Given the staying power of seamlessness as a customer need, the increased need for personalization has staying power as well. It is worth repeating though that if you are a retailer trying to appeal to the majority of your customers, your base prices have to be competitive or the ROI of any promotions — personalized or otherwise — will be stunted. Over the past 100 years in grocery, customers have gravitated toward grocery innovations that have saved them money, even as real disposable incomes have steadily risen and food’s burden on the household budget has decreased. This speaks to the staying power of saving customers money as a dominant need to fulfill, while other mega-trends in grocery — like values-based consumption, health and wellness and digital transformation — will remain a secondary consideration in the decades to come.
The Grocery Retailer Royalty: H-E-B, Costco, Amazon, Wegmans. All are beloved by their shoppers. All achieving superior grocery industry financial results in one form or another. Imagine a grocery future 30 years from now, and they are the most likely to still be standing tall. On the other hand, some regional supermarkets may eventually need to sell themselves and put the fate of their name in the hands of another, the report states.
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From 2018 through 2022, grocery retailers lived an entire lifetime, with all its ups and downs: a period of business as usual, a once-in-a-generation-sized shock to consumer behavior that led to record sales, followed by a once-in-a-generation-sized shock of inflation. The years 2018-2019 represented relative business as usual. It had been almost 10 years since the Great Recession ended, and customers were settled into their well-worn grocery habits. In the background, retailers were more seriously weighing how grocery eCommerce fit into their priorities, due to Amazon’s entrance into omnichannel grocery, but this had negligible impact on overall consumer demand for grocery eCommerce.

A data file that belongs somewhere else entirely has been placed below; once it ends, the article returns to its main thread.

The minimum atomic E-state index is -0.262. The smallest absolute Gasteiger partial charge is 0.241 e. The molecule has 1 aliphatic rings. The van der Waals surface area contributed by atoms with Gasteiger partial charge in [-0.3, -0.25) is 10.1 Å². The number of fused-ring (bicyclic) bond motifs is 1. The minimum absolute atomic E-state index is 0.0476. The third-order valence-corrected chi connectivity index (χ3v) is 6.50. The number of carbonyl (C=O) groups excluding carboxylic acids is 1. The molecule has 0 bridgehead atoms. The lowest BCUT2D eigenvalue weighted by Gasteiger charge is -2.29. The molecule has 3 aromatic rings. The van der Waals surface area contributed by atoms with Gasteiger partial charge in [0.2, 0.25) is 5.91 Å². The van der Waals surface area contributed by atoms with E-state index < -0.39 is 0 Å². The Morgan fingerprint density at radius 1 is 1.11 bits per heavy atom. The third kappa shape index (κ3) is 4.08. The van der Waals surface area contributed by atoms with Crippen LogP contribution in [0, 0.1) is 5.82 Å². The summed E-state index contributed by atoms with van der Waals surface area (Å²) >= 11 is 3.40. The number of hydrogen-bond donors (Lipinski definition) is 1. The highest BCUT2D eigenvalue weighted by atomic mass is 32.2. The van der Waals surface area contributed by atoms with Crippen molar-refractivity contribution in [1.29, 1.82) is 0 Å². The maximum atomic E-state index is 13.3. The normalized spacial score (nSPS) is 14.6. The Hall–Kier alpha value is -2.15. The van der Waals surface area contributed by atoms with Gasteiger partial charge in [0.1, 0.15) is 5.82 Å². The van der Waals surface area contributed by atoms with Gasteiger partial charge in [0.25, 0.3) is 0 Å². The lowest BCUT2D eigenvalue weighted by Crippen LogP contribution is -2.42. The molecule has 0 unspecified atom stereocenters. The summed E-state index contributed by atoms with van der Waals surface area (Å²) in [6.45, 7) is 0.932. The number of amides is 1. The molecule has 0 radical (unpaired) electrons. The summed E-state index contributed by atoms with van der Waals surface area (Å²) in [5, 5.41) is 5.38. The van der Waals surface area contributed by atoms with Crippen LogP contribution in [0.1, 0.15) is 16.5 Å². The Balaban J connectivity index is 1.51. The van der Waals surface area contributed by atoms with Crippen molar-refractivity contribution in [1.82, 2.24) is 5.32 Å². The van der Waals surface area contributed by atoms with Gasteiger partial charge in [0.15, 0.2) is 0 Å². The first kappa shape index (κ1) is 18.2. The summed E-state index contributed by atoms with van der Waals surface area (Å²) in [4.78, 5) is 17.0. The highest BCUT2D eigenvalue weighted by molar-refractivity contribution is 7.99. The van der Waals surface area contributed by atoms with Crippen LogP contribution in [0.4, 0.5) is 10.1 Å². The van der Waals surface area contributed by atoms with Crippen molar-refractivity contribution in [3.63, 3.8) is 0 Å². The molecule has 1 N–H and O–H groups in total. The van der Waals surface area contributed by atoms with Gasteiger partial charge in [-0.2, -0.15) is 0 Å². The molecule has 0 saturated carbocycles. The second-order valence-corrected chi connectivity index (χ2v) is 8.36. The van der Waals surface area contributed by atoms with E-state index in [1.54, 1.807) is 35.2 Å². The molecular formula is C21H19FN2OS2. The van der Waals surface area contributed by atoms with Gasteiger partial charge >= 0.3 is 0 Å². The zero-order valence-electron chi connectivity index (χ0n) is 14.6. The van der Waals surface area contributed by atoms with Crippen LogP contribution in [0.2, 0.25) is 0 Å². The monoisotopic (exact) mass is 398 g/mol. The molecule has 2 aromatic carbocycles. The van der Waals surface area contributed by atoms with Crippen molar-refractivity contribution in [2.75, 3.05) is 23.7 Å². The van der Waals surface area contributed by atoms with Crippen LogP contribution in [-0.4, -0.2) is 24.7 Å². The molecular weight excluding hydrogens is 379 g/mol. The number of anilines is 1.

However, the ensuing two years (2020 to 2021) provided a shock to consumer behavior. Fear of Covid, sheltering in place, lights suddenly shut off for much of food-away-from-home, and grocery retailer Covid safety measures dramatically changed shopping behavior. Anything that made people feel safer took priority. Buying online became a more legitimate channel for half of Americans, and speed, location, and one-stop shopability gained ground against price and product quality. 2022 kept consumers and retailers unsteady, as the market lurched from the pandemic to record inflation, and customers’ need to save money surged back to prominence.